Singing Farm Women of Rural Indiana (1934-2009). A Depression Era Program of the U.S. Department of Agriculture

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Nominated for the 2012 Great Plains Distinguished Book Prize
In this book the author depicts the lives of rural farm women who travelled through the countryside singing songs. The choral group has lasted over seventy years and this catalogues through archival material, interviews, and scrapbooks kept by the women themselves, the life of this Depression Era Program. What began in the 1930’s has grown out of obscurity into an inter-state travelling music organization inspiring many offshoots.

It is about the role music can play in someone’s life and the camaraderie and social interaction that come with ensemble participation. It is also about the life experiences that can come through travelling and singing. This book catalogues the lives of choirs who travelled through Indiana farmland during the Great Depression to raise people’s spirits in tough times. Most of the work has been preserved through scrapbooking among the families that were involved. There is also a lengthy discussion of the influential minister Al Stewart who was instrumental in organizing the choruses.


“This choir of farm women is certainly a story that has not been told, and Dr. Pohly offers a detailed description of their process and product and what it holds for the future. This will be a unique addition to the historiography of rural Midwestern farm women.”

-Prof. Lisa L. Ossian,
Des Moines Area Community College

“Pohly does a thorough and masterful job discussing the songs that became staples of choral performances over the years…the research is prodigious and exhaustive…especially impressive is the use of archival sources.”

-Prof. Anthony O. Edmonds,
Ball State University

“This history is the description of creativity, independence, leadership, exploration, empowerment, and transformation of rural women over 75 tumultuous and defining years.”

-Prof. April C. Mason,
Kansas State University

Table of Contents

Foreword by April C. Mason
Chapter 1: The Foundations
Historical Introduction
Agricultural Organizations in America and the Birth of “Extension”
Farming in Indiana in the Early Twentieth Century and Extension Services for Farm Women
Extension, the Arts, and Music

Chapter 2: “Better Music for Rural Indiana”: A Simple Idea Blossoms and Evolves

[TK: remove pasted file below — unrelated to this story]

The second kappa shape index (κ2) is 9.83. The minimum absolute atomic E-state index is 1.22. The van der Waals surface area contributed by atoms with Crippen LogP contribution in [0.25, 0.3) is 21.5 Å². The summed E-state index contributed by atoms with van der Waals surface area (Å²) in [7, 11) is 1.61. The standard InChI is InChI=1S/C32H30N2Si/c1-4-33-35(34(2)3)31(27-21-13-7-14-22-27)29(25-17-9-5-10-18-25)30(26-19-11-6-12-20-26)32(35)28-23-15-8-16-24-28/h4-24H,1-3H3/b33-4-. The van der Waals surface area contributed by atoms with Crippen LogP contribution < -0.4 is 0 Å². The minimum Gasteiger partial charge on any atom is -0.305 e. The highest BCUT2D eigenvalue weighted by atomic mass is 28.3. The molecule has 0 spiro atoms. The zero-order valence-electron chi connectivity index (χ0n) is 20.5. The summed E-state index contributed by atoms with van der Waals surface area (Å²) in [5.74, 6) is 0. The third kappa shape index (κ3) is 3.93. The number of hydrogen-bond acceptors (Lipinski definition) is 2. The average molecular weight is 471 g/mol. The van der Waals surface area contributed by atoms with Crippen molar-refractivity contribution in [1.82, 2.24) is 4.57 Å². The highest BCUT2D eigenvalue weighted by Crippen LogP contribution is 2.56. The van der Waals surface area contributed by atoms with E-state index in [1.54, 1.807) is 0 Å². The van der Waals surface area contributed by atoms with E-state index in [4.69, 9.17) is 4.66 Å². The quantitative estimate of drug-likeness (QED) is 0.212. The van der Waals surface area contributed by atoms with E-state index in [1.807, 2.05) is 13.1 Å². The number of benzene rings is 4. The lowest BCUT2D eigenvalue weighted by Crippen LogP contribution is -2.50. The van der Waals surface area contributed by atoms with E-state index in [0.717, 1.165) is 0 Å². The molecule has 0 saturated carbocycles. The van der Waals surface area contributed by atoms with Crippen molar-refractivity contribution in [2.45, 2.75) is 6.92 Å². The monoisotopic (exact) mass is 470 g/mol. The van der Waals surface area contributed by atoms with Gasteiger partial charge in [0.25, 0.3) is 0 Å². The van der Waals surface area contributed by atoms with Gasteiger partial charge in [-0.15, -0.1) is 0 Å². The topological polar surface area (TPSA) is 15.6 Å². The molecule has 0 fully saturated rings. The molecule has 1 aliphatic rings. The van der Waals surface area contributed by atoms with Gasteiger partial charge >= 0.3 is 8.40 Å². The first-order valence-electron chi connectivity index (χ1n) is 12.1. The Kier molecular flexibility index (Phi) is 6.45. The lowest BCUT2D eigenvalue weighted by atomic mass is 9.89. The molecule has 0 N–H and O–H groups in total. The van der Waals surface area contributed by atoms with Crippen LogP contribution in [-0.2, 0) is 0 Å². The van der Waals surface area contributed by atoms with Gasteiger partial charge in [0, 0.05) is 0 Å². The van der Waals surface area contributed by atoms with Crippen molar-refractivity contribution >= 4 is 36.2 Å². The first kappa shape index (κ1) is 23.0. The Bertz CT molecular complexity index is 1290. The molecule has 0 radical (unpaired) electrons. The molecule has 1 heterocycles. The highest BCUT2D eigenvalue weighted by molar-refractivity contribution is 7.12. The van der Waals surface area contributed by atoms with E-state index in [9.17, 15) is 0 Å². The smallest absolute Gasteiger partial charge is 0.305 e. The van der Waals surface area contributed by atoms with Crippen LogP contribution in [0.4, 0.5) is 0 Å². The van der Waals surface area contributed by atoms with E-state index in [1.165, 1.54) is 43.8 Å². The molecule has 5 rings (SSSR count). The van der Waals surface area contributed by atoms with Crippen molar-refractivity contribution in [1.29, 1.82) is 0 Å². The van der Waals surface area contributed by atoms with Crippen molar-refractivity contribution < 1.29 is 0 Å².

Tippecanoe and Al, too: The Choir Program Begins
The Program Blossoms in the 1940’s and 50’s
The Program Evolves as do American Women’s Lives
The End of the “Stewart” Era and the March Towards the Twenty-First Century

Chapter 3: Al Stewart: The Man and His Vision
Albert P. Stewart
The Indiana Home Demonstration Chorus Workshops
Stewart’s Connections to Related Music Programs
Stewart’s Legacy
A Reminiscence

Chapter 4: Singing on the Road
Introduction: Tippecanoe County Leads the Way
The Nation’s Capital, Once and Again
Toronto, Twice
Europe 1953
Sunny Los Angeles and Sunny Florida
Headed West: Portland
Major Travelling Comes to an End

Chapter 5: Home Demonstration Chorus Activities in Individual Indiana Counties
Fulton County
Marshall County
Parke County
Porter County
Rush County
Tippecanoe County
Other County Vignettes

Chapter 6: Music of the Extension Choirs
Introduction and Song-of-the-Month Program
Newly Composed Extension Music
Music for Indiana State Chorus
Music of the Indiana County Choruses
Assessment and Evaluation
The Author’s Personal Observations

Chapter 7: Extension and Rural Music in Other States

Chapter 8: Revitalization in Indiana in the New Millenium and “The Coda”
A New Energy and a New Face
The Coda – Summary, Assessment, and Analysis

A. Program Name Changes
B. A Tribute: The Reason We Sing by Jon Renard
Books and Monographs
Journals, Magazines, Newpapers, Pamphlets, Newsletters
Archives, Memorabilia, Scrapbooks, Miscellaneous Collections Interviews, Emails, Letters


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